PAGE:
'A program-changer': How Presley Hudson helped change women's basketball

Central Michigan senior guard Presley Hudson sits in the seats at McGuirk Arena on Oct. 12, 2018.

Presley Hudson came into the Central Michigan women’s basketball program with a vision from day one — she wanted to be a game-changer.

After the point guard led the team on a historic run in the NCAA Tournament, Hudson realizes what she has accomplished since being here. But for her, it’s not enough.

“I’m not satisfied,” Hudson said. “I came here wanting to leave my mark.”

To the eyes of CMU athletics and its followers, she already has. 

Hudson was honored with the school's Dick Enberg Scholar-Athlete award. It is given to a student-athlete who shows academic achievement and is considered a leader. In the classroom, Hudson has a 3.7 GPA and studies to be a physical activity specialist.

From a All-MAC Freshman team selection in 2015-16 to the previous two seasons of making the All-MAC First Team, Hudson has proven to be the floor general that has driven her team on the court.

To head coach Sue Guevara, she’s more than just a game-changer. She’s a program-changer.

“She lives, dreams and breathes basketball,” Guevara said. “Championship teams are coached by players on the floor, Presley has done that since day one.”

When Hudson arrived in Mount Pleasant prior to the 2015-16 season, the Chippewas finished with a 13-18 record the season before. It was the first season in three years that CMU had finished without 20 wins or more.

Hudson knew about the Chippewas recent success with a MAC title in 2013 which helped push her to CMU. Since day one Hudson has wanted to win and nothing else. She saw that championship culture with Guevara at the helm of the Chippewa program.

“Our goal is to be better every year than we were the season before,” Hudson said. “So this year we want to do the same thing.”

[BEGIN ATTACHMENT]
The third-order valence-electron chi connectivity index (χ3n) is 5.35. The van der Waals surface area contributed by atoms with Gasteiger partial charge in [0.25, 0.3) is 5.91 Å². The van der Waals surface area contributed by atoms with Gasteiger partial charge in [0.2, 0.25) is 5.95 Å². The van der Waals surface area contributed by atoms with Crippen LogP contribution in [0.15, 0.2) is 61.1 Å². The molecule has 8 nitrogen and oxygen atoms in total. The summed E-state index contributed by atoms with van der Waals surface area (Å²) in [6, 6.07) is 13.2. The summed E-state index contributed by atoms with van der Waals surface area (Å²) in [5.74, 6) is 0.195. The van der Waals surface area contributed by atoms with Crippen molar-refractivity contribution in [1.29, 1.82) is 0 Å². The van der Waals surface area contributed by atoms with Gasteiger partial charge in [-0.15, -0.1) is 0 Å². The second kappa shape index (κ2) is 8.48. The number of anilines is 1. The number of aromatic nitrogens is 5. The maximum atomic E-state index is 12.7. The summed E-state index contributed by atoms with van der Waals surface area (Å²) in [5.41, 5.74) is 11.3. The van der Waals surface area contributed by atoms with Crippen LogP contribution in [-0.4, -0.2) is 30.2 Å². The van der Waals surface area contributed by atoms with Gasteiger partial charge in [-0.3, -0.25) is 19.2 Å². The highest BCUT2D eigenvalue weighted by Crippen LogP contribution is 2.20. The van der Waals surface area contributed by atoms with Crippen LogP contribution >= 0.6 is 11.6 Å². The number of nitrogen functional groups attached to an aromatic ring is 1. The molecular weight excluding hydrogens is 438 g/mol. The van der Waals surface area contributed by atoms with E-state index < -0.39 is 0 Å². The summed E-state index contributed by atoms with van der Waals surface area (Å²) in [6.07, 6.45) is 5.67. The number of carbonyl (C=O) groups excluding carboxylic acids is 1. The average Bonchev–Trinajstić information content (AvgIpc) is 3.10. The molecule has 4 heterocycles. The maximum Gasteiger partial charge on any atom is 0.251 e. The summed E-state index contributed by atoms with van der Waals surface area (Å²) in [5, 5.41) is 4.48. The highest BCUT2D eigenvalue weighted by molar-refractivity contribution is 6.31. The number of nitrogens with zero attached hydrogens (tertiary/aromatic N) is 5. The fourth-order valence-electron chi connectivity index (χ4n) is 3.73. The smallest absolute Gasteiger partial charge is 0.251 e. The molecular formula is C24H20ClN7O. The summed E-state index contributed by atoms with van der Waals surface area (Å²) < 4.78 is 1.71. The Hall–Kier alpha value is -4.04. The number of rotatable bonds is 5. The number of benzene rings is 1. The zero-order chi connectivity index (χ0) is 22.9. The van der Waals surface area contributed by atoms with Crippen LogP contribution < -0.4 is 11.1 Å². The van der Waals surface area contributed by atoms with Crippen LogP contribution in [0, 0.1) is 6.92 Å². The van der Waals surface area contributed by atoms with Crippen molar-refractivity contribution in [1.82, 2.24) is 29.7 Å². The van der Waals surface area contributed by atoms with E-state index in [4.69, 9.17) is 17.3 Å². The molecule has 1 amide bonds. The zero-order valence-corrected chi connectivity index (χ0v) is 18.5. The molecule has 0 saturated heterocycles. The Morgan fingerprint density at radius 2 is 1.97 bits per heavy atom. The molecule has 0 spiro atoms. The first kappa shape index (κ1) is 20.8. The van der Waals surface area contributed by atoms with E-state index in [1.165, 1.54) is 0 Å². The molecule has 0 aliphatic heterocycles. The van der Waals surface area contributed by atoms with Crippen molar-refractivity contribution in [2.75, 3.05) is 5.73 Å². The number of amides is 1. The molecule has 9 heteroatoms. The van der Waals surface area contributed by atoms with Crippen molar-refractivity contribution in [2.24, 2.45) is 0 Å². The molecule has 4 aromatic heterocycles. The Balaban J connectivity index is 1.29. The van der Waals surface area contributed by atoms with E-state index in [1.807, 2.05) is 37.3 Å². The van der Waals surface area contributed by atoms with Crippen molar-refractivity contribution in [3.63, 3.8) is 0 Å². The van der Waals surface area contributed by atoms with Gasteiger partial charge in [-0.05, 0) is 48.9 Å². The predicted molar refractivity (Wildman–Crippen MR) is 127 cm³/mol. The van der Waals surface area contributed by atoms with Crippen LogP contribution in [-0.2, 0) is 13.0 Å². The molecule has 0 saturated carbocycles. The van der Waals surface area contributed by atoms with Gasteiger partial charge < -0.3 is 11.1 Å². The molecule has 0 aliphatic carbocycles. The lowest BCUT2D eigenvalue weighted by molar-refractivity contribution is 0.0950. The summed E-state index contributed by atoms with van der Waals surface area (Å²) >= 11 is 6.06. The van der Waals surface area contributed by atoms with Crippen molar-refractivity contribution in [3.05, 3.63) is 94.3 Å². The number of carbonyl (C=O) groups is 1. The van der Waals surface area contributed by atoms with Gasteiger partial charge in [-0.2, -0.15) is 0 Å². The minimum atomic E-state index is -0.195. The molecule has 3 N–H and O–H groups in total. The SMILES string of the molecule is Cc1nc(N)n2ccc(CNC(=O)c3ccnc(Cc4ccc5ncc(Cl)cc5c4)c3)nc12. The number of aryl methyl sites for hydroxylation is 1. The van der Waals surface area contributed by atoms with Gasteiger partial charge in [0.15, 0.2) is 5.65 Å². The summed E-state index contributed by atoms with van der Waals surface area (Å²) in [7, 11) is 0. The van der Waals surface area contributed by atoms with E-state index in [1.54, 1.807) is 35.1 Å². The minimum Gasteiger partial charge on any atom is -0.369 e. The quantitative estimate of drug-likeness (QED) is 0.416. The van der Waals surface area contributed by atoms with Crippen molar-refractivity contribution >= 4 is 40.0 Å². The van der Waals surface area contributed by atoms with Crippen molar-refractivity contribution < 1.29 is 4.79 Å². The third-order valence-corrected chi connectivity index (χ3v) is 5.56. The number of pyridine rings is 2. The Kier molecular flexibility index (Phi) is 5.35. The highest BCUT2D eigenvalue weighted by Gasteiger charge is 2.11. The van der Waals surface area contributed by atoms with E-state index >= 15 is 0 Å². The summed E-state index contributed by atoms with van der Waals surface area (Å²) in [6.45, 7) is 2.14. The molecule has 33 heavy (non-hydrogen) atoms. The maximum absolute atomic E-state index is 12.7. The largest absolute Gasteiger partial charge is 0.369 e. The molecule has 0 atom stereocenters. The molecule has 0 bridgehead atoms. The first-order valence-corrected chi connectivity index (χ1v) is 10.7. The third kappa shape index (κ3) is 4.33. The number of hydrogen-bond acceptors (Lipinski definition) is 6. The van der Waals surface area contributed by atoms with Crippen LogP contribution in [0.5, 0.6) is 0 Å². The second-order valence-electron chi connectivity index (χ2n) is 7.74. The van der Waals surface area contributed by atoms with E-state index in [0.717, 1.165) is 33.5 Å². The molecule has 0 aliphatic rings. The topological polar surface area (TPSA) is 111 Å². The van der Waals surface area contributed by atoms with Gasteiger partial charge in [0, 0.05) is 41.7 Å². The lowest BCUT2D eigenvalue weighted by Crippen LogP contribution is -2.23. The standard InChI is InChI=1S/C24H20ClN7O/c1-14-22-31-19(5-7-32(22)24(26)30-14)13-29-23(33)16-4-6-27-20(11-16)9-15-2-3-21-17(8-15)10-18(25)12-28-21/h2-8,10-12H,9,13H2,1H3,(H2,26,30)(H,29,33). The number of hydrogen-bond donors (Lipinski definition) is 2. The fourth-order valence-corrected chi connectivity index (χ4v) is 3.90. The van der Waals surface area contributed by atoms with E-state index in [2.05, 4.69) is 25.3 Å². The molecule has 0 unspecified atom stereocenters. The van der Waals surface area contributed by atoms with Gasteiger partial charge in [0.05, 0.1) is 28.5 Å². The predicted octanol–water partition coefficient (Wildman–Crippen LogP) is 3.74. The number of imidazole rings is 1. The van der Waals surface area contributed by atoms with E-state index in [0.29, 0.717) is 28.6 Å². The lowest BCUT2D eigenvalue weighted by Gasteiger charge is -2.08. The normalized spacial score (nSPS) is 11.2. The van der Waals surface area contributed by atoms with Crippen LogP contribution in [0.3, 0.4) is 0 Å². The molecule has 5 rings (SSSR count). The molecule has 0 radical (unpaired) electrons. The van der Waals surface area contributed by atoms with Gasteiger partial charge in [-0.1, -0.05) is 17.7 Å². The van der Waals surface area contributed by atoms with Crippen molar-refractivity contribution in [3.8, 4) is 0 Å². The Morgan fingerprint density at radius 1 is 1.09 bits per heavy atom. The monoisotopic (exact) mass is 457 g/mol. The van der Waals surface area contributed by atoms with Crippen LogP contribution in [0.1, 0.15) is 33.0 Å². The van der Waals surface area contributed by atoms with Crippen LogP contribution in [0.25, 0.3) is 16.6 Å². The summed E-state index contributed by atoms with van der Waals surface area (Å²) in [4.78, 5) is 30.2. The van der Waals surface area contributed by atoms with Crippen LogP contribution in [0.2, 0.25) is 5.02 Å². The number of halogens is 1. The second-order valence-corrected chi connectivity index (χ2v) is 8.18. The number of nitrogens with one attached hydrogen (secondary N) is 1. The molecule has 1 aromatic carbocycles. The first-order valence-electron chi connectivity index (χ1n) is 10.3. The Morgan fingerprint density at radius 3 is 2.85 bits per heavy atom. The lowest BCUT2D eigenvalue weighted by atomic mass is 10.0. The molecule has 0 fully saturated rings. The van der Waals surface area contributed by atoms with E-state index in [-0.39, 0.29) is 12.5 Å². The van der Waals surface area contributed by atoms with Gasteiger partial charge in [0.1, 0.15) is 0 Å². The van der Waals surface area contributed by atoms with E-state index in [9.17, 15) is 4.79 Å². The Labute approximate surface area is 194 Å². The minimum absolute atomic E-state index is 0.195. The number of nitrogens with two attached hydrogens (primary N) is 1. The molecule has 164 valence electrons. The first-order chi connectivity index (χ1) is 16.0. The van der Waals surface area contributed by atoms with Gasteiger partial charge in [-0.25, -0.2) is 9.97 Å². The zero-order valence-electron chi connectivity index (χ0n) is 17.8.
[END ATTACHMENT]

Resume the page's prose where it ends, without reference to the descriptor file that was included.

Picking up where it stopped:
So far, she’s done nothing but engineer teams to that point. Every team since Hudson has arrived has went up in win total, including last season with a school-record 30-5 finish. 

Fellow senior Reyna Frost knew what they had in Hudson since the day they met.

“She’s always had a team-first mentality but really she’s meant so much to this program,” Frost said. “We came in with goals and we wouldn’t have accomplished what we have so far without her.”

On the floor is where her role model athlete standards continue. She has started all 100 games she could’ve possibly played in since being a freshman. In three seasons she’s averaged 16.4 points and 4.5 assists per contest. She’s fourth in program history with 1,635 career points entering her final season. Barring an injury, she should pass Crystal Bradford (2011-15) who currently tops the list with 2,006 points.

They’ve achieved back-to-back MAC regular season titles with Hudson, the first conference tournament title since 2013 and a trip to the Sweet 16 in the NCAA Tournament. 

Hudson looks back on her time with CMU and described it as the blink of an eye. She wants to be remembered for the work she put in and the success her teams have had.

Guevara praised Hudson, saying she has been someone who has done all the little things right, even when no one is watching.

“She’s a gym-rat and there’s really no other way to put it,” Guevara said.

When it’s all over, Guevara thinks Hudson will become a coach. 

She looked at the person she recruited four years ago who she now considers a program-changer and said, “(Hudson) is going to take my job, there’s no doubt about it.”

Hudson smiled and responded, “You never know.”